Tuesday, August 20, 2013

10 Months, 4 Weeks: Training - Days 156 - 160

DJ and Jack spent the last half of the week with us.  Their
Mom had gone on a trip - the house was full and busy by
Friday night!
Spoons - how precious they are.  With the weekend over and home projects in the yard near completion I found I had over spent all summer long and faced a week in which I barely had enough energy to deal with daily upkeep on the dogs basic manners and learned skills. 

For Emma I was offering her chances to pick up and hand me different items as I went about my daily business.  I did a bit of laundry early in the week, though found my energy was so low that the idea of getting it out of the dryer left me drained - I didn't remove laundry from the dryer until Wednesday, and promptly dropped half of it on the floor.  Emma came to check what I had dropped and I offered her the chance to pick any of it up, but she decided not too.  I praised her for her curiosity and called Max to me to help.

Every time something fell to the floor and Emma came to explore I praised her.  She even tried a couple of times to pick it up, but didn't actually do it.  That was okay - I want the curiosity and even a failed attempt is more than she used to offer.  The no pressure chance to retrieve seemed to be a tonic for her and by Thursday she was carrying toys to me to examine and taking them back after much praise and excitement about what a prize she'd shown me.

She was praised and loved for every sit and down.  She was given lots of praise for her politely waiting for me to make a meal, or not run out a door just because it was open.  She was given lots of cuddles and slept several times upside down beside me in my chair while I read or watched the TV.

She enjoyed playing with Max and Jack and was rewarded with loads of praise when she came when called - even if it was in the middle of a game.

Though I didn't do any planned "formal" training sessions what I did do was employ known behaviors in daily living and reward her with something other than food.  She learned that she gets to go outside faster if she sits and gets more cuddles if she asks to get in my lap instead of just bounding into it.  She learned that waiting for me to finish my meal and not exploring it at all got her the first tidbit off of the plate when I went into the kitchen to clean up.  She got to play games with me when she asked to get on my bed instead of just jumping on it without permission.

As much as raising and training a service dog means teaching them tasks to help the disabled, it also means teaching them manners when living with the handler.  Things one wouldn't think of, such as laying quietly when in the home or not barking at the neighbors when outside, moving out of ones personal space and asking to enter a person's personal space are all items Emma needs to learn, above and beyond how to help her handler.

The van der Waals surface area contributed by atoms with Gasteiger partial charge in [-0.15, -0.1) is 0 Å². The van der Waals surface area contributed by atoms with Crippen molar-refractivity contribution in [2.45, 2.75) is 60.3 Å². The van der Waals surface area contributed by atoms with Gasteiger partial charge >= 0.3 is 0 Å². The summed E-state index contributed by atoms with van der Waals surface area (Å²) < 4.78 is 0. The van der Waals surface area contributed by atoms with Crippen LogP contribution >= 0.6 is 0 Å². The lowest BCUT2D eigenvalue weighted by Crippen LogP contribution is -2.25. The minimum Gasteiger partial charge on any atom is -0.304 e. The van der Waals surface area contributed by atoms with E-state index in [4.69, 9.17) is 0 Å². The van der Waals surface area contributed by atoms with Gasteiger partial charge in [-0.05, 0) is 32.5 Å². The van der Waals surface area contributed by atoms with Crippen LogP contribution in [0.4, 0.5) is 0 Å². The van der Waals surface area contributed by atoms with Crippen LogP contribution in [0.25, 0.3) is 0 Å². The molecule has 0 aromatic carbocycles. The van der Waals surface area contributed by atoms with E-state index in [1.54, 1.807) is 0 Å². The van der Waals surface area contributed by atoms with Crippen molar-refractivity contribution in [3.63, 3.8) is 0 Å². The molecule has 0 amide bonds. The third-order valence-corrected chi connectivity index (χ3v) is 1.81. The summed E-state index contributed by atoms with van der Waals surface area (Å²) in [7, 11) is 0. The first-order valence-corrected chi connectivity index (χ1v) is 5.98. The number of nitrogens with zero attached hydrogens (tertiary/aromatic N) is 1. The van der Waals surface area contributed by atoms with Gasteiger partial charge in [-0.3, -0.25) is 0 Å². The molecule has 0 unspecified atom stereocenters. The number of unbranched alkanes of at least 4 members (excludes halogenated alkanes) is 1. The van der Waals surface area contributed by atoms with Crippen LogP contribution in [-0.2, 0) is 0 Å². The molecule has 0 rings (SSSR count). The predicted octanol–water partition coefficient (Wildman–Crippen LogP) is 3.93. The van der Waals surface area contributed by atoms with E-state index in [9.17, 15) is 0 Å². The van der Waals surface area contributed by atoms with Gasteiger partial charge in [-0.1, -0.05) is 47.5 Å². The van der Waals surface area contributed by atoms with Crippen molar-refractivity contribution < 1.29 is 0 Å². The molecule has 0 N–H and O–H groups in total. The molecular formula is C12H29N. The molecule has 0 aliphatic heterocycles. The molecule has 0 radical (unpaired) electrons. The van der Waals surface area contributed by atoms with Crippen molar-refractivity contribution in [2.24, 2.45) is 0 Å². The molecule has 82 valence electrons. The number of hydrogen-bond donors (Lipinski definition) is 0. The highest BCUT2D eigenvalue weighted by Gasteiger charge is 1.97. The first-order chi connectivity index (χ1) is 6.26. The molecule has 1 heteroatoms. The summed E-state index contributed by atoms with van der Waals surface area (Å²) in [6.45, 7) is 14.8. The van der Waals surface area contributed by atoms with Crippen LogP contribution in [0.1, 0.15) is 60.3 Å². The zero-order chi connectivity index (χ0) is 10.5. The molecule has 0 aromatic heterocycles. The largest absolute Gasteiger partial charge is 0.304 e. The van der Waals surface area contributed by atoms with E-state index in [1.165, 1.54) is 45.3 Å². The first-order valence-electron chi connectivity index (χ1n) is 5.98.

Emma is well on her way.  She knows how to get out of my way when I am working in the home.  She knows to not beg for food from me or my guests.  She is learning from all of us that if she just bounds into our laps she is put on the floor and must wait for permission to be on our laps.

One of the things I am working on with her is not winding up into a bucking horse when excited.  She rears up and bounces around barking when I pick up her leash, go to let her outside or when she meets people.  I have been working on a plan to better explain to her what I want - now that I am starting to see a modicum of self control when she's overly excited.

It is important to know that Emma winds up easily.  She's a happy dog who can go from calm to bounding off your stomach in a blink of an eye.  She winds up further with high pitched voices and happy tones - which makes ramping her up when she's scared of something easy, but can result in a dog who goes from work mode to out of control in a second when she's not.

Though it makes her "too cute" when a pet dog, it won't work for a working dog.  To handle this issue, I will be tracking when she looses her mind the most and then working individual plans to better explain to her what is expected.

I mentioned to her owner to pick up and carry her leash with no intention of putting it on  her as much as possible.  The goal is to take the charge out of the leash.  I am doing the same here.

I also mentioned to offer her chances to pick up and hand things to them, but not to cue it by anything other than pointing or tapping the object at this time.  If she looks, tries or picks it up it's all good right now.  We are building up her understanding of retrieve by giving her a lot of chances to get it right and right now anything from looking and sniffing to picking up and handing over is a success.

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